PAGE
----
Fortnite was launched to the pubic in 2017 as a free-to-play, battle royale sandbox survival game that was available on iOS, aOS, and Nintendo Switch.
It has gained a tremendous user base, from 250 million last year to 350 million users this year and counting.
When we were in NYC last year, Fortnite had massive banners in Times Square, the mecca of all major brand advertising. Bigger brands like Maruchan Ramen Noodles, Pepsi, Coach, Coca Cola, and more consistently advertise here.
It’s main demographic is skewed younger males aged 13+ to upwards of 18, and can be younger depending on the kids parents.
Fortnite was created by Epic Games, a gaming developer that has been in the space since 1991. In March of 2013, Tencent Holdings invested $330 million dollars into the company, read more about it in this article about it in Polygon here.
BusinessofApps.com shows us the Key Fortnite statistics data, link here, or read below:
- 250 million Fortnite players in total (March 2019)
- 78.3 million Fortnite players in August 2018 – the single-month record
- Record for concurrent players stands at 8.3 million, recorded October 2018
- Fortnite reached 100 million iOS downloads within five months
- Launch of Fortnite Chapter 2 saw content delivery network Akamai’s traffic peaking at 106 Tbps – over twice the usual daily figure
- Newzoo find that 53% of Fortnite players were aged 10-25
- 62.7% of Fortnite players (excluding those younger than 18) are aged 18-24 according to one analysis, while another finds 45.75% fall into this age bracket
- The same two analyses found that either 72.4% or 83.7% of Fortnite players are male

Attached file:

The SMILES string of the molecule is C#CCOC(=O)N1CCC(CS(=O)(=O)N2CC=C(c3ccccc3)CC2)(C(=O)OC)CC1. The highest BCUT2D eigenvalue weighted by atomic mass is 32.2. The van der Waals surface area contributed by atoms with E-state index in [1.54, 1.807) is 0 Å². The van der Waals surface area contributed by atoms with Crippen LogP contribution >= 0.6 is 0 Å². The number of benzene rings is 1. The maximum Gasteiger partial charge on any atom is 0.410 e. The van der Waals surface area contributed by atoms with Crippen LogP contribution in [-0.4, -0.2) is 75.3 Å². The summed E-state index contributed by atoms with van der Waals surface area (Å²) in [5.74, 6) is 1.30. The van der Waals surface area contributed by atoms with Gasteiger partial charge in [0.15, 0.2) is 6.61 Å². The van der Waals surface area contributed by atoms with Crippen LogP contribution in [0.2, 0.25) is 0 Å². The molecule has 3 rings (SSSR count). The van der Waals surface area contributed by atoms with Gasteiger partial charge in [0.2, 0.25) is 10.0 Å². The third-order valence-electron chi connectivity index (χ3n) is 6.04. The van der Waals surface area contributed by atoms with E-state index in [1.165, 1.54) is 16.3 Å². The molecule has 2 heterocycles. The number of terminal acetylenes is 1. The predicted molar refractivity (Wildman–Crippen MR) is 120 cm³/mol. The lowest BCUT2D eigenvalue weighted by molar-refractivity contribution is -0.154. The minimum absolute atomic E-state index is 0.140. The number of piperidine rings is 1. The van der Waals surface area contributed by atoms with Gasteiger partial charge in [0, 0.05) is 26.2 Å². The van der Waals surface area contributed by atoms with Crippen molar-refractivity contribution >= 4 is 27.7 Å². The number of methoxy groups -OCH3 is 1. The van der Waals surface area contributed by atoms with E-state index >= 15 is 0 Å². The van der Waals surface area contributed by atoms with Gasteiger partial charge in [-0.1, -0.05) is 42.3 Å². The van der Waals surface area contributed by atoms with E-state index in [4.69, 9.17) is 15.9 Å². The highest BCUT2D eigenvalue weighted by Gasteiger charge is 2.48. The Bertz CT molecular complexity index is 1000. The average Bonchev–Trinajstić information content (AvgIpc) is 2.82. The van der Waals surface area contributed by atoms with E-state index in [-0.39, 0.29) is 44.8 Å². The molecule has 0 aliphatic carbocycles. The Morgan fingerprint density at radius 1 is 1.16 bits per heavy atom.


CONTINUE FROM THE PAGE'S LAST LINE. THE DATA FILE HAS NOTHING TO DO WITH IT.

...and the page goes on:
- There were no female players at the Fortnite World Cup finals in July 2019
- 36% of Fortnite players consider themselves to be ‘core gamers’
- 53% of US Fortnite players don’t play any other major battle royale titles
- Median weekly time spent playing Fortnite stands at 6-10 hours
- In October 2018 Fortnite was viewed for 67.7 million hours on Twitch (the second-highest total), and 42.4 million hours on YouTube (the highest figure)
- In July 2018, 148 million hours of Fortnite were viewed on Twitch
- During that month, concurrent viewers numbered 205,259
- The average number of concurrent broadcasters peaked in January 2019, at 13,715
- Record number of concurrent Fortnite viewers was logged in October 2019, coinciding with the black hole event to mark the coming of Chapter 2, at 7 million
- Ninja counts 22.4 million YouTube subscribers,
- Tyler ‘Ninja’ Blevins and Drake’s team-up drew 635,000 concurrent viewers
- Ninja reportedly earns $500,000/month from streaming Fortnite over YouTube and Twitch
- Kyle Giersdorf, aka Bugha, is the biggest earner from tournaments, by virtue of his $3 million prize for winning the Fortnite World Cup in July 2019
- $30 million in total handed out during the Fortnite World Cup, drawn from $100 million prize pot for 2019
- Fortnite World Cup concurrent viewership peaked at 2.3 million (YouTube and Twitch), with 14.1 million hours watched collectively during the final
- Over the course of the whole Fortnite World Cup, 81.8 million hours of content were streamed
- 70% of Fortnite players have made in-game purchases, spending $85 each on average
- Total Fortnite revenue for 2018 is estimated at 2.4 billion
- Epic Games made profit of $3 billion over 2018
- Epic Games valued at $15 billion in October 2018, up from $8 billion in July 2018
The video market continues to see major growth in 2020, what games have you been playing this year?